Livingstone, others, to make major’ announcement Monday
Officials from Livingstone College and other organizations will make a “major announcement Monday about a unique, exciting partnership that will have lasting benefits to the Salisbury community,” the college said in a press release.
The announcement is slated for 9 a.m. at the corner of Standish Street and Brenner Avenue in Salisbury’s West End neighborhood, just blocks from Livingstone.
“I’m excited because what we’re planning has the potential to significantly impact not only the college but also the Rowan County/Salisbury community,” said Livingstone President Dr. Jimmy R. Jenkins, Sr. “The impact can be far-reaching with respect to people’s health, which is essential as the country continues experiencing rising health-care costs. I constantly say how critically important it is for Livingstone to be a good public partner, and this endeavor is a great example of just that.”
Jenkins said college officials are grateful to The SEED Foundation of N.C., North Carolina Agricultural and Technical State University and Salisbury officials for joining Livingstone on the collaborative effort that has the propensity to bring the community together in ways like never before and ultimately has the possibility of creating some employment opportunities.
“I’m sure once word of this project spreads others will want to get involved, and I can’t wait until Monday so we can let the public in on what we’re doing and then roll up our sleeves and get started,” Jenkins added.
Jon Barber, founder and chairman of The SEED Foundation, a non-profit of North Carolina, shares Jenkins’ enthusiasm.
“This healthy food hub project will demonstrate the benefits of urban agriculture with regards to nutrition, food security, exercise, mental health and social fiscal environments,” Barber said. “This project complements a revolution of health and nutrition and renewed local economies and is part of one of the most important movements of our time.”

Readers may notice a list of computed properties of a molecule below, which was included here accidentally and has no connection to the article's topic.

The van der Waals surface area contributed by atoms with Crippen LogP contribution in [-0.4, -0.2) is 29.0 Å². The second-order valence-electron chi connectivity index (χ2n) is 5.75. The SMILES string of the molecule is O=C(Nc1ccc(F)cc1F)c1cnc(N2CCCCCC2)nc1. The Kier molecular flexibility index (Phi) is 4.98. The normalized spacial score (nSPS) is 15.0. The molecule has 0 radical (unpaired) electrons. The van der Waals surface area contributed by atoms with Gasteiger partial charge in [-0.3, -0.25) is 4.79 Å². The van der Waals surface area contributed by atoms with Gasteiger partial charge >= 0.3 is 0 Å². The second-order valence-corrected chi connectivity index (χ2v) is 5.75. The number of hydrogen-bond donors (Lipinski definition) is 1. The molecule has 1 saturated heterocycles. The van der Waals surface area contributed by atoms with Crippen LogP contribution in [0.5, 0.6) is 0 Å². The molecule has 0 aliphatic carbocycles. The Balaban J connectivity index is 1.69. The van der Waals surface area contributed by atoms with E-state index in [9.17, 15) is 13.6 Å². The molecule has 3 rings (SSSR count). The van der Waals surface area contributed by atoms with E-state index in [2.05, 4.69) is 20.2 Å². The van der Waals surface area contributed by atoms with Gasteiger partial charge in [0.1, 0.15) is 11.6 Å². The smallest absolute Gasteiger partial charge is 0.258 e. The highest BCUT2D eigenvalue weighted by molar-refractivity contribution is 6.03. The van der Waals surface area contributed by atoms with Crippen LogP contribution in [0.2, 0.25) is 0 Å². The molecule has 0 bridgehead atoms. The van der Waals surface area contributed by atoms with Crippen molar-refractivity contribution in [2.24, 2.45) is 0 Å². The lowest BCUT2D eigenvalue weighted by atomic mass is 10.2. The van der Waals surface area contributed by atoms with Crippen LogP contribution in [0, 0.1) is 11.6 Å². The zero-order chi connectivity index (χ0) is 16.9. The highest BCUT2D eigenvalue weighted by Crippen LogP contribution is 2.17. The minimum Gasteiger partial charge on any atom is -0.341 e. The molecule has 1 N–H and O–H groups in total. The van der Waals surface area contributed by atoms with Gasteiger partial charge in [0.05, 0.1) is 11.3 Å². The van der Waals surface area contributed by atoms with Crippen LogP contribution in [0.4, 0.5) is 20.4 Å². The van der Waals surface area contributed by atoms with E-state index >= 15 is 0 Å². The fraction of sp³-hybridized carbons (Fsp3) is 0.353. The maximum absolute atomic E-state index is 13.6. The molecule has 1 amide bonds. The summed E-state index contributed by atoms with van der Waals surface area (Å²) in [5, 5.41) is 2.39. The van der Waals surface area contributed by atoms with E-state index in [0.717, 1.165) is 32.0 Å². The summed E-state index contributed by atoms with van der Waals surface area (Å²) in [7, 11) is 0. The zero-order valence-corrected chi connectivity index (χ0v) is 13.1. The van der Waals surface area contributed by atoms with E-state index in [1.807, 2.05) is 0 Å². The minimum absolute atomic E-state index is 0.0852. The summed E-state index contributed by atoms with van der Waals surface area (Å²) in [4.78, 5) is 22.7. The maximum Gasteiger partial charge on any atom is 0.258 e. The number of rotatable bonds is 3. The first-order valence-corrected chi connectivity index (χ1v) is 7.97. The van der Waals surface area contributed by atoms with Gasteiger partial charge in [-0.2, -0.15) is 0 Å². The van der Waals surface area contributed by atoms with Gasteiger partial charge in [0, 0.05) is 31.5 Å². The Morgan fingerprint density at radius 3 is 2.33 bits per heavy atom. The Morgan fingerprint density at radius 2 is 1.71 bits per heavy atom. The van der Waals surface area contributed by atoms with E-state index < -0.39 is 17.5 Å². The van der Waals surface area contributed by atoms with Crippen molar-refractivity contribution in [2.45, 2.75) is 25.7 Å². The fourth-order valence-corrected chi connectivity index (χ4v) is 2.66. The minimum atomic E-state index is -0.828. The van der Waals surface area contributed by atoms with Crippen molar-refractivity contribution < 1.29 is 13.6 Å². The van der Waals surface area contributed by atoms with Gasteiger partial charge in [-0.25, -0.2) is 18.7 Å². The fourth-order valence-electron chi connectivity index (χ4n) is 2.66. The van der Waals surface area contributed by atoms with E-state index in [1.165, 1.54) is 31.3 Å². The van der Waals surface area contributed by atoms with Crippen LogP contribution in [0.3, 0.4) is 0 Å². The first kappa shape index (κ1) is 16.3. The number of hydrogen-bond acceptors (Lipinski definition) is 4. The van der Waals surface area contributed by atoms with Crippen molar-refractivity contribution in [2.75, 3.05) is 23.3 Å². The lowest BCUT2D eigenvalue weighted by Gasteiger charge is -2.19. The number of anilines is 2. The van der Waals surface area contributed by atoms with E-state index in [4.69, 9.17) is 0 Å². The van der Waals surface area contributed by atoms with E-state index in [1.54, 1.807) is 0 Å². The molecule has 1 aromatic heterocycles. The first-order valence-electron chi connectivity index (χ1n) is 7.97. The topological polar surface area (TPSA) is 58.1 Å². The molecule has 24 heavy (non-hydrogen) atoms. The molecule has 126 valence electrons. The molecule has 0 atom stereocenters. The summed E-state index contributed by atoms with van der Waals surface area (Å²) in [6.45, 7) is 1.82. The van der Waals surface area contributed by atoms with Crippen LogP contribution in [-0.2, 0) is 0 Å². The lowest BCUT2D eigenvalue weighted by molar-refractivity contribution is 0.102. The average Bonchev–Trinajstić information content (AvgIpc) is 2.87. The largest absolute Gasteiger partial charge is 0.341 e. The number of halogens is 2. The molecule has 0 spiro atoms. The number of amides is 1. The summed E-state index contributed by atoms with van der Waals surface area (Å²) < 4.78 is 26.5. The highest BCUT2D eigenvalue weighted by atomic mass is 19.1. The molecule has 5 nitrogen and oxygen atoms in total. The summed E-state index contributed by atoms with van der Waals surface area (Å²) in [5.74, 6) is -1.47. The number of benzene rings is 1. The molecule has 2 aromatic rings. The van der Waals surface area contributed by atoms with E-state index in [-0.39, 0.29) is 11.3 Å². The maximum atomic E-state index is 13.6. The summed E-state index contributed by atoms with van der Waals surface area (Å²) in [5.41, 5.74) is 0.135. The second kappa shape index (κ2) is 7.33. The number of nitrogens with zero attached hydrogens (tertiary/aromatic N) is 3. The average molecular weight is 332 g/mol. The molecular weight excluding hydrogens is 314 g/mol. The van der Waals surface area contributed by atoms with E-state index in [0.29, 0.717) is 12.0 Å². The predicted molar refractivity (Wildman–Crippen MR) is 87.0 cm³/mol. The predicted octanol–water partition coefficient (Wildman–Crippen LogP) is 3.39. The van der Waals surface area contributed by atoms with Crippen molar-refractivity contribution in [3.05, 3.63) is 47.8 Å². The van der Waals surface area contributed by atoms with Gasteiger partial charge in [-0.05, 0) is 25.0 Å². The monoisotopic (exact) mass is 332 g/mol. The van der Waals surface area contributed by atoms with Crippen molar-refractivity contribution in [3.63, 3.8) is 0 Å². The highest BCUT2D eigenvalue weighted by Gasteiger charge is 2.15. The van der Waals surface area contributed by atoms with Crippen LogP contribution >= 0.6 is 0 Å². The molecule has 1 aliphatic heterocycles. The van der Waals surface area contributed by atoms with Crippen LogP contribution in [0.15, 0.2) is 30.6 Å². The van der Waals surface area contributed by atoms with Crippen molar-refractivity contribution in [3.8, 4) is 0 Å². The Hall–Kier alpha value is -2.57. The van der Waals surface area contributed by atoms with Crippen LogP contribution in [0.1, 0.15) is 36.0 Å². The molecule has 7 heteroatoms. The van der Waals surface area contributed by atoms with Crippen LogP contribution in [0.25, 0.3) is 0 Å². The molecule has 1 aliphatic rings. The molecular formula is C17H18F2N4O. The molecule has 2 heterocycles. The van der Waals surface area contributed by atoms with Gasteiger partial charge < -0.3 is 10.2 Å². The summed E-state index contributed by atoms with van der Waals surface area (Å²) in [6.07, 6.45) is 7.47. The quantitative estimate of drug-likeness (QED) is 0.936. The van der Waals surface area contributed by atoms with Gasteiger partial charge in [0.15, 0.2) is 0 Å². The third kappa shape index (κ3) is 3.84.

The collaboration being announced Monday was initially explored by Jenkins, State W. Alexander, Jenkins’ executive assistant, and Vivian Ray, director of Livingstone’s Hospitality Management and Culinary Arts program. Once Livingstone officials had conceptualized what they want the project to entail and how it should be managed, they began having conversations with other area organizations they thought might have a vested interest in the project and want to be part of it. Eventually Barber and the Rev. Candis Burgess joined the discussion and agreed to partner with Livingstone. Others soon followed.
Ray, a veteran in the hospitality management industry, said the project will provide her students with another resource by which they can gain valuable experience.
“Additionally, it has the potential to positively impact health and wellness in the community, which ties in perfectly with the college’s holistic approach while enabling our students to contribute to Salisbury, which is their home away from home while they’re matriculating at Livingstone,” Ray said. “From a culinary arts standpoint, this is one of the best endeavors we could undertake.”